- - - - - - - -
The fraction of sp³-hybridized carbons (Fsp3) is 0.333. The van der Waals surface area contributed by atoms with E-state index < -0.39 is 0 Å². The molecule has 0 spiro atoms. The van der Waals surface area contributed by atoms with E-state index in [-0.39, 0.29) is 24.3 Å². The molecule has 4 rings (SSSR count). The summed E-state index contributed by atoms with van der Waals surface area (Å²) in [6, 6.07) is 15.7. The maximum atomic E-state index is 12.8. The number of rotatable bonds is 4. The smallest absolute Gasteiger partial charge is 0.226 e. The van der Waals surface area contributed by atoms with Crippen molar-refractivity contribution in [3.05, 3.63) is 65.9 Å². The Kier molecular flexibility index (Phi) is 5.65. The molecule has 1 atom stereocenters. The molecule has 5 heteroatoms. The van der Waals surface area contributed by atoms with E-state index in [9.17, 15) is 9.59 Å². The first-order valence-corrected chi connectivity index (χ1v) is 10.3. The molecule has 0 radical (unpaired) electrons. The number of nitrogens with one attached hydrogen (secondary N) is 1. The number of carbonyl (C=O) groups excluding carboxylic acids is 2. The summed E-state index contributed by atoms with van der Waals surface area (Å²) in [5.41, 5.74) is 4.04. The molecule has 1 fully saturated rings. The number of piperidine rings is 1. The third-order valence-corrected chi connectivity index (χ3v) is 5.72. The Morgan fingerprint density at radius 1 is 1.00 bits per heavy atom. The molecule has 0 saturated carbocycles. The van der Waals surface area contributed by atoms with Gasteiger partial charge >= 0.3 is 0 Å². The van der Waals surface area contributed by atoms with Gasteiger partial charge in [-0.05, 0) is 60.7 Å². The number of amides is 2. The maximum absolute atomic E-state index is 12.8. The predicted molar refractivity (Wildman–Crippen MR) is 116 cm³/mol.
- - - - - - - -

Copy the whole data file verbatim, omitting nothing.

The fraction of sp³-hybridized carbons (Fsp3) is 0.333. The van der Waals surface area contributed by atoms with E-state index < -0.39 is 0 Å². The molecule has 0 spiro atoms. The van der Waals surface area contributed by atoms with E-state index in [-0.39, 0.29) is 24.3 Å². The molecule has 4 rings (SSSR count). The summed E-state index contributed by atoms with van der Waals surface area (Å²) in [6, 6.07) is 15.7. The maximum atomic E-state index is 12.8. The number of rotatable bonds is 4. The smallest absolute Gasteiger partial charge is 0.226 e. The van der Waals surface area contributed by atoms with Crippen molar-refractivity contribution in [3.05, 3.63) is 65.9 Å². The Kier molecular flexibility index (Phi) is 5.65. The molecule has 1 atom stereocenters. The molecule has 5 heteroatoms. The van der Waals surface area contributed by atoms with E-state index in [9.17, 15) is 9.59 Å². The first-order valence-corrected chi connectivity index (χ1v) is 10.3. The molecule has 0 radical (unpaired) electrons. The number of nitrogens with one attached hydrogen (secondary N) is 1. The number of carbonyl (C=O) groups excluding carboxylic acids is 2. The summed E-state index contributed by atoms with van der Waals surface area (Å²) in [5.41, 5.74) is 4.04. The molecule has 1 fully saturated rings. The number of piperidine rings is 1. The third-order valence-corrected chi connectivity index (χ3v) is 5.72. The Morgan fingerprint density at radius 1 is 1.00 bits per heavy atom. The molecule has 0 saturated carbocycles. The van der Waals surface area contributed by atoms with Gasteiger partial charge >= 0.3 is 0 Å². The van der Waals surface area contributed by atoms with Gasteiger partial charge in [-0.05, 0) is 60.7 Å². The number of amides is 2. The maximum absolute atomic E-state index is 12.8. The predicted molar refractivity (Wildman–Crippen MR) is 116 cm³/mol.